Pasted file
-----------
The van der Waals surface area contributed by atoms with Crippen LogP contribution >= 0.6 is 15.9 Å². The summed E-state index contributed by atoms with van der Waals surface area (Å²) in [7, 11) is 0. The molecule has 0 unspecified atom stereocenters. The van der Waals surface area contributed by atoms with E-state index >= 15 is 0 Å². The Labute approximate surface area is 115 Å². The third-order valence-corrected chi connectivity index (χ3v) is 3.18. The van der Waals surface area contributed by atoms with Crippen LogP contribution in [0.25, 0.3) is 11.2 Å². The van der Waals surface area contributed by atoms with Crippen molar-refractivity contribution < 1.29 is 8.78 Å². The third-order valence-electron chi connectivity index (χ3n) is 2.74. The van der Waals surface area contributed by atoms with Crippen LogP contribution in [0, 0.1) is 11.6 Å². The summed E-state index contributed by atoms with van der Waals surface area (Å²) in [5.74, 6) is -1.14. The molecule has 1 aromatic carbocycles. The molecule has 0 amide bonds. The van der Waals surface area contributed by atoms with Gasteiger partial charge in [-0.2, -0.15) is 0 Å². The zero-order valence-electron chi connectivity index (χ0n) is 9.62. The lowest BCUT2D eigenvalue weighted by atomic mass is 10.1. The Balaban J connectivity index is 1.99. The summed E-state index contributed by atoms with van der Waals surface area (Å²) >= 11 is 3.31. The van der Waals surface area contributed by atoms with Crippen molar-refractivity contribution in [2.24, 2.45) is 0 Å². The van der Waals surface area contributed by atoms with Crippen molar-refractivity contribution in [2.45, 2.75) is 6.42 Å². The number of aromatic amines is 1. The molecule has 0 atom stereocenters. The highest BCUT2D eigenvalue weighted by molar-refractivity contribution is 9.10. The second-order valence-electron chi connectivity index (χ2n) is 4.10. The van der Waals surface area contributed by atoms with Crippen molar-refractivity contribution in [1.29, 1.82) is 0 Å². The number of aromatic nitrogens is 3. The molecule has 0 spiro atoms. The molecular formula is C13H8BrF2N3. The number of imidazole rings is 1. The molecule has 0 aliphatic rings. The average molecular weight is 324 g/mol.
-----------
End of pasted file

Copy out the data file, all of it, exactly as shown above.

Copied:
The van der Waals surface area contributed by atoms with Crippen LogP contribution >= 0.6 is 15.9 Å². The summed E-state index contributed by atoms with van der Waals surface area (Å²) in [7, 11) is 0. The molecule has 0 unspecified atom stereocenters. The van der Waals surface area contributed by atoms with E-state index >= 15 is 0 Å². The Labute approximate surface area is 115 Å². The third-order valence-corrected chi connectivity index (χ3v) is 3.18. The van der Waals surface area contributed by atoms with Crippen LogP contribution in [0.25, 0.3) is 11.2 Å². The van der Waals surface area contributed by atoms with Crippen molar-refractivity contribution < 1.29 is 8.78 Å². The third-order valence-electron chi connectivity index (χ3n) is 2.74. The van der Waals surface area contributed by atoms with Crippen LogP contribution in [0, 0.1) is 11.6 Å². The summed E-state index contributed by atoms with van der Waals surface area (Å²) in [5.74, 6) is -1.14. The molecule has 1 aromatic carbocycles. The molecule has 0 amide bonds. The van der Waals surface area contributed by atoms with Gasteiger partial charge in [-0.2, -0.15) is 0 Å². The zero-order valence-electron chi connectivity index (χ0n) is 9.62. The lowest BCUT2D eigenvalue weighted by atomic mass is 10.1. The Balaban J connectivity index is 1.99. The summed E-state index contributed by atoms with van der Waals surface area (Å²) >= 11 is 3.31. The van der Waals surface area contributed by atoms with Crippen molar-refractivity contribution in [2.24, 2.45) is 0 Å². The van der Waals surface area contributed by atoms with Crippen molar-refractivity contribution in [2.45, 2.75) is 6.42 Å². The number of aromatic amines is 1. The molecule has 0 atom stereocenters. The highest BCUT2D eigenvalue weighted by molar-refractivity contribution is 9.10. The second-order valence-electron chi connectivity index (χ2n) is 4.10. The van der Waals surface area contributed by atoms with Crippen molar-refractivity contribution in [1.29, 1.82) is 0 Å². The number of aromatic nitrogens is 3. The molecule has 0 spiro atoms. The molecular formula is C13H8BrF2N3. The number of imidazole rings is 1. The molecule has 0 aliphatic rings. The average molecular weight is 324 g/mol.